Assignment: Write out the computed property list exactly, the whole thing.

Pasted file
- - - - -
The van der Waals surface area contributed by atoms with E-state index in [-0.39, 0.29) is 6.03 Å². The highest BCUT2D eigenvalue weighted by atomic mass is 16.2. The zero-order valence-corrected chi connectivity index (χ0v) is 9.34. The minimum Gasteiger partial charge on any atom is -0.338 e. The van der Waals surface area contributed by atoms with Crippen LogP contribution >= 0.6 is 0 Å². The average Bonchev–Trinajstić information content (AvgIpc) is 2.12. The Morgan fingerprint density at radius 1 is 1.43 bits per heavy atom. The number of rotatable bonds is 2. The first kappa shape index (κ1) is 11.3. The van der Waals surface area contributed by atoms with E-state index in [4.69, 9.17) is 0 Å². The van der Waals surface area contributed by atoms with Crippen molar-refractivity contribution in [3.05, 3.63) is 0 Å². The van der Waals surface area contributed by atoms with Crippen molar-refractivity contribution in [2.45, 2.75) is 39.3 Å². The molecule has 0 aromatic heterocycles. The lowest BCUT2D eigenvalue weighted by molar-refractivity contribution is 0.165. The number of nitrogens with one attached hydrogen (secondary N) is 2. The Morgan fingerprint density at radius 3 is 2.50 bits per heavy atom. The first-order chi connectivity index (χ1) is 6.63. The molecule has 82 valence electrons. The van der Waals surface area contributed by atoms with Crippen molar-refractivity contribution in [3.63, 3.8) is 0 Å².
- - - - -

The van der Waals surface area contributed by atoms with E-state index in [-0.39, 0.29) is 6.03 Å². The highest BCUT2D eigenvalue weighted by atomic mass is 16.2. The zero-order valence-corrected chi connectivity index (χ0v) is 9.34. The minimum Gasteiger partial charge on any atom is -0.338 e. The van der Waals surface area contributed by atoms with Crippen LogP contribution >= 0.6 is 0 Å². The average Bonchev–Trinajstić information content (AvgIpc) is 2.12. The Morgan fingerprint density at radius 1 is 1.43 bits per heavy atom. The number of rotatable bonds is 2. The first kappa shape index (κ1) is 11.3. The van der Waals surface area contributed by atoms with E-state index in [4.69, 9.17) is 0 Å². The van der Waals surface area contributed by atoms with Crippen molar-refractivity contribution in [3.05, 3.63) is 0 Å². The van der Waals surface area contributed by atoms with Crippen molar-refractivity contribution in [2.45, 2.75) is 39.3 Å². The molecule has 0 aromatic heterocycles. The lowest BCUT2D eigenvalue weighted by molar-refractivity contribution is 0.165. The number of nitrogens with one attached hydrogen (secondary N) is 2. The Morgan fingerprint density at radius 3 is 2.50 bits per heavy atom. The first-order chi connectivity index (χ1) is 6.63. The molecule has 82 valence electrons. The van der Waals surface area contributed by atoms with Crippen molar-refractivity contribution in [3.63, 3.8) is 0 Å².